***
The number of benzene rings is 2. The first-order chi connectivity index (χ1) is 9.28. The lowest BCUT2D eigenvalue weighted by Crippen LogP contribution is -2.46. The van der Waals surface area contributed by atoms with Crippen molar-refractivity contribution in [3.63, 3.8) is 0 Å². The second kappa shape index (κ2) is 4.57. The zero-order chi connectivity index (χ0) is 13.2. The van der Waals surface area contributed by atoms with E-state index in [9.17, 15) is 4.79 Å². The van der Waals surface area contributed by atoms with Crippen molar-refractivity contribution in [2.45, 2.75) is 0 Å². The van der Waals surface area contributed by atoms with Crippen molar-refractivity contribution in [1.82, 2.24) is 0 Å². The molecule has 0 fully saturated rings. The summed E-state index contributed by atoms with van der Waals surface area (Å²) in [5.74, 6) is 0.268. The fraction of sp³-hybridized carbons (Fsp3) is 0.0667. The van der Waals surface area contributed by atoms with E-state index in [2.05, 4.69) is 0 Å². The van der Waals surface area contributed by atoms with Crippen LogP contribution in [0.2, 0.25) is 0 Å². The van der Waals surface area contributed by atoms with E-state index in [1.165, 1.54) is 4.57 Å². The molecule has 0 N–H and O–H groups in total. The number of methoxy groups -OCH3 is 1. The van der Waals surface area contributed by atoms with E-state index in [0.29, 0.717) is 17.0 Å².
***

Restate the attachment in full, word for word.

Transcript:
The number of benzene rings is 2. The first-order chi connectivity index (χ1) is 9.28. The lowest BCUT2D eigenvalue weighted by Crippen LogP contribution is -2.46. The van der Waals surface area contributed by atoms with Crippen molar-refractivity contribution in [3.63, 3.8) is 0 Å². The second kappa shape index (κ2) is 4.57. The zero-order chi connectivity index (χ0) is 13.2. The van der Waals surface area contributed by atoms with E-state index in [9.17, 15) is 4.79 Å². The van der Waals surface area contributed by atoms with Crippen molar-refractivity contribution in [2.45, 2.75) is 0 Å². The van der Waals surface area contributed by atoms with Crippen molar-refractivity contribution in [1.82, 2.24) is 0 Å². The molecule has 0 fully saturated rings. The summed E-state index contributed by atoms with van der Waals surface area (Å²) in [5.74, 6) is 0.268. The fraction of sp³-hybridized carbons (Fsp3) is 0.0667. The van der Waals surface area contributed by atoms with E-state index in [2.05, 4.69) is 0 Å². The van der Waals surface area contributed by atoms with Crippen LogP contribution in [0.2, 0.25) is 0 Å². The van der Waals surface area contributed by atoms with E-state index in [1.165, 1.54) is 4.57 Å². The molecule has 0 N–H and O–H groups in total. The number of methoxy groups -OCH3 is 1. The van der Waals surface area contributed by atoms with E-state index in [0.29, 0.717) is 17.0 Å².